Adobe Study: 50% Of Customers Say Ads Impact Their Holiday Shopping Decisions

Shopping online with laptop and credit card on white fur background, copy space

Through the power of AI, Adobe has today predicted online shopping during the 2019 holiday season (Nov. 1 through Dec. 31) to reach $143.7bn.

And according to the research, powered by Adobe Sensei, Adobe’s AI and machine learning technology, advertisements will play a significant role in where these dollars are spent.

Fifty per cent of consumers state that ads during the holiday shopping season impact their purchasing decisions while email continues to be the most preferred way to get an offer while holiday shopping.

Smartphone visits to retail sites from social media have tripled in the past three years from four per cent to 11 per cent. However, visits coming from social platforms result in lower conversions compared to other channels like search or email.

Cyber Monday will set a new record as the largest – and fastest-growing online shopping day of the year with $9.4 billion in sales, an 18.9 per cent increase year over year (YoY). Online sales between 7 p.m. and 11 p.m. Pacific Time on Cyber Monday are expected to drive over $3B in revenue, with sales conversions nearly doubling during these golden hours of online retail.

Thanksgiving Day sales are expected to increase by 19.5 per cent, generating $4.4 billion. One out of five dollars this holiday season will be spent during Cyber Week between Thanksgiving Day and Cyber Monday, generating $29 billion or 20 per cent of total online revenue this season. With just 22 days between Cyber Monday and Christmas Day, there are six fewer days of peak holiday shopping days than 2018, translating into almost $1 billion of potential revenue lost due to the abridged time period. The compressed shopping calendar means that retailers will begin sales earlier than ever before, with each day in November and December surpassing $1 billion in online retail sales for the first time.

The most anticipated gifts include game consoles such as Nintendo Switch Lite and SEGA Genesis Mini, as well as toys like Owleez, Blume Dolls, Candy Locks, Kindi Kids, and LOL Surprise OMG Swag. Top selling video games are expected to include Pokémon Shield/Sword, Shenmue 3, Jedi Fallen Order, Death Stranding and Call of Duty: Modern Warfare.

“The compressed shopping cycle will see retailers launching offers far earlier than ever before,” said Adobe head of marketing and customer insights John Copeland.

“With fewer days to spend, Adobe Analytics predicts that BOPIS (buy online, pick up in store) will be more popular than ever before, with revenue from this delivery method doubling in the week before Christmas as shoppers rush to complete their gift lists.”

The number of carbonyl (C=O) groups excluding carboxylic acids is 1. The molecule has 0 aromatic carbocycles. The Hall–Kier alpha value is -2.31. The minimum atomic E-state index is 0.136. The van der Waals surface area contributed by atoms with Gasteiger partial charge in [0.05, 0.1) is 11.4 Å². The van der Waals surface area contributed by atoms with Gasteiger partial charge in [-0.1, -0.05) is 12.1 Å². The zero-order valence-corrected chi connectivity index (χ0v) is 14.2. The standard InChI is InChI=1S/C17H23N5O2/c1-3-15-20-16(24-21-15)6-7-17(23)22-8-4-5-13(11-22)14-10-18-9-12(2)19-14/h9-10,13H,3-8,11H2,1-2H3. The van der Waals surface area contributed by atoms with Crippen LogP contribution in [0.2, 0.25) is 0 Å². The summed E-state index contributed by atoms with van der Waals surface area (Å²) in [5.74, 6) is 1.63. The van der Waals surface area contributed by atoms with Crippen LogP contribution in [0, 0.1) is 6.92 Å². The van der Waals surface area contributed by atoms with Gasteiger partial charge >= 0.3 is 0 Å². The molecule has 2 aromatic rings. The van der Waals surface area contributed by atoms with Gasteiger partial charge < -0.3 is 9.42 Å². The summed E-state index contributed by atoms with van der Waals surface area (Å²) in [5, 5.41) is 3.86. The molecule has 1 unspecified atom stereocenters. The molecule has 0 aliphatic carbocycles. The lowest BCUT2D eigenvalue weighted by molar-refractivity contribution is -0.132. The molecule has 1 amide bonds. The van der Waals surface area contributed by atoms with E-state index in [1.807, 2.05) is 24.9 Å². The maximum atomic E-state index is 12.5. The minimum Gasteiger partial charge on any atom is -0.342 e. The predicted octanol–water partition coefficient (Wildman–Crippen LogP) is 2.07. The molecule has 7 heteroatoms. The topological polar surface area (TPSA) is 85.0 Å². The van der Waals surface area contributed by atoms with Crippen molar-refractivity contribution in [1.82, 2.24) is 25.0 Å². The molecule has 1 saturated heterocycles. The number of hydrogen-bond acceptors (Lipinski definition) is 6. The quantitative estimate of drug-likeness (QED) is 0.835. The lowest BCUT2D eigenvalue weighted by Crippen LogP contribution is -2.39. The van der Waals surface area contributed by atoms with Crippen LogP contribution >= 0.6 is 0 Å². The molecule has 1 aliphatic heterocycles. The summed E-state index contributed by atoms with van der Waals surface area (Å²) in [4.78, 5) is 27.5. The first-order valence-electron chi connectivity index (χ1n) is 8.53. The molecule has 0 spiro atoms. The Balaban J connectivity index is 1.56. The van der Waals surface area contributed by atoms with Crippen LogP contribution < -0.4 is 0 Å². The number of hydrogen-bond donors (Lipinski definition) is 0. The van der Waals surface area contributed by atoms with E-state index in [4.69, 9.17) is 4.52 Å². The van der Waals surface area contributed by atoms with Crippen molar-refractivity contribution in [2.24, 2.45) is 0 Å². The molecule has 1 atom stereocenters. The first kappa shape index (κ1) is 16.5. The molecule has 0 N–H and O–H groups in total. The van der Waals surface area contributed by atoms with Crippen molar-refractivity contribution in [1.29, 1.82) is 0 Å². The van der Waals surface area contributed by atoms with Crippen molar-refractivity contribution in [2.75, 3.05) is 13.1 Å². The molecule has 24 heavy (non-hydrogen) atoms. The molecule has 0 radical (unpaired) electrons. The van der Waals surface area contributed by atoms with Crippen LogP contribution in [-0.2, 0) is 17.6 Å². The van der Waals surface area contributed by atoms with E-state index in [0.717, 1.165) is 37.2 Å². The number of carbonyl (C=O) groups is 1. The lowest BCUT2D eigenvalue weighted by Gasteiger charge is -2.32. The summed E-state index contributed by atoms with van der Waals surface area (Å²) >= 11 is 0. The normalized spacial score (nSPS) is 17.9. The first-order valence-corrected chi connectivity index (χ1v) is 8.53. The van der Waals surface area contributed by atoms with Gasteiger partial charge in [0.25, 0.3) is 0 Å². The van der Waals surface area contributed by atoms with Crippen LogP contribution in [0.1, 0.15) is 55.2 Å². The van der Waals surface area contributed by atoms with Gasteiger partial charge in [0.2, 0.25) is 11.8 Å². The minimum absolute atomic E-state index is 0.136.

Additional predictions include:.

  • A shopping mall in your pocket: Americans will spend $14 billion more on their smartphones compared to last year, accounting for 36 per cent of all online sales, a 20 per cent increase in share YoY, and 57 per cent of visits, an eleven per cent increase YoY. With retailers optimizing for mobile, online spend on smartphones will increase from 30 to 47 cents per minute, a 63 per cent jump since 2016. Consumers will continue to use desktops to make research-heavy purchases like furniture, electronics and appliances, resulting in a 28 per cent higher AOV than on smartphones.
  • A BOPIS bonanza: BOPIS orders have experienced strong growth, with 39 per cent more BOPIS orders expected to be placed this year compared to 2018. BOPIS share of revenue is anticipated to double during the week before Christmas as panic buying sets in. Thirty-seven per cent of consumers said they are planning to use BOPIS this season while 82 per cent of BOPIS patrons say they will likely shop for additional items when picking up their online order.
  • Larger retailers win the retail battle: While online giants will see revenue increase by 65 per cent, smaller retailers will only enjoy a 35 per cent boost. Large retailers (annual online revenue of over $1B) will be the clear winners on Black Friday and Cyber Monday, with smaller retailers (less than $50M annual online revenue) failing to drive strong online traction despite the growing awareness of Small Business Saturday. Additionally, large retailers will benefit from higher conversion rates, with customers visiting their sites 32 per cent more likely to convert versus smaller retailers (23 per cent).


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